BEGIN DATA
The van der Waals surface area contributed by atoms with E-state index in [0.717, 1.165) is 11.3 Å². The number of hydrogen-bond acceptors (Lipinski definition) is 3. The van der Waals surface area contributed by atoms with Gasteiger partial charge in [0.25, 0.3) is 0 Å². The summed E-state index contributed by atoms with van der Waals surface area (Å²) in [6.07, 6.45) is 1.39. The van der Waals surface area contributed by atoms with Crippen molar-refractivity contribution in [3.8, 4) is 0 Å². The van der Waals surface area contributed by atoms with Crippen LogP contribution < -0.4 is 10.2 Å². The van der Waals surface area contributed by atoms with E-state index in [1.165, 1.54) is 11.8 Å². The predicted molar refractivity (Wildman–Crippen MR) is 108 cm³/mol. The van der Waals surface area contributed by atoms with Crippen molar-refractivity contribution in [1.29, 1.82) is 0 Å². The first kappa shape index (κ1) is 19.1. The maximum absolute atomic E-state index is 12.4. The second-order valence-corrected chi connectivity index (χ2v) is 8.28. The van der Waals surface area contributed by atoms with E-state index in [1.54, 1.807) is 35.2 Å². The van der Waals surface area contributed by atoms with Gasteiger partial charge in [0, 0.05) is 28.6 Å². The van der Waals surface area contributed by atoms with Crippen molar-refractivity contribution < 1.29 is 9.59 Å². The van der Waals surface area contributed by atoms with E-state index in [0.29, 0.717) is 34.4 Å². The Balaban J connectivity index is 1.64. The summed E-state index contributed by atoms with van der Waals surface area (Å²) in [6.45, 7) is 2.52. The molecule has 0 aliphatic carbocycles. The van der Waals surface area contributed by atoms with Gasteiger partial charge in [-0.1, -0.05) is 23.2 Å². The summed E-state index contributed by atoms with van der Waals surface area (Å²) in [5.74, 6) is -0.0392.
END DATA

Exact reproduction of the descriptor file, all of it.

The van der Waals surface area contributed by atoms with E-state index in [0.717, 1.165) is 11.3 Å². The number of hydrogen-bond acceptors (Lipinski definition) is 3. The van der Waals surface area contributed by atoms with Gasteiger partial charge in [0.25, 0.3) is 0 Å². The summed E-state index contributed by atoms with van der Waals surface area (Å²) in [6.07, 6.45) is 1.39. The van der Waals surface area contributed by atoms with Crippen molar-refractivity contribution in [3.8, 4) is 0 Å². The van der Waals surface area contributed by atoms with Crippen LogP contribution < -0.4 is 10.2 Å². The van der Waals surface area contributed by atoms with E-state index in [1.165, 1.54) is 11.8 Å². The predicted molar refractivity (Wildman–Crippen MR) is 108 cm³/mol. The van der Waals surface area contributed by atoms with Crippen molar-refractivity contribution in [1.29, 1.82) is 0 Å². The first kappa shape index (κ1) is 19.1. The maximum absolute atomic E-state index is 12.4. The second-order valence-corrected chi connectivity index (χ2v) is 8.28. The van der Waals surface area contributed by atoms with E-state index in [1.54, 1.807) is 35.2 Å². The van der Waals surface area contributed by atoms with Gasteiger partial charge in [0, 0.05) is 28.6 Å². The van der Waals surface area contributed by atoms with Crippen molar-refractivity contribution < 1.29 is 9.59 Å². The van der Waals surface area contributed by atoms with E-state index in [0.29, 0.717) is 34.4 Å². The Balaban J connectivity index is 1.64. The summed E-state index contributed by atoms with van der Waals surface area (Å²) in [6.45, 7) is 2.52. The molecule has 0 aliphatic carbocycles. The van der Waals surface area contributed by atoms with Gasteiger partial charge in [-0.1, -0.05) is 23.2 Å². The summed E-state index contributed by atoms with van der Waals surface area (Å²) in [5.74, 6) is -0.0392.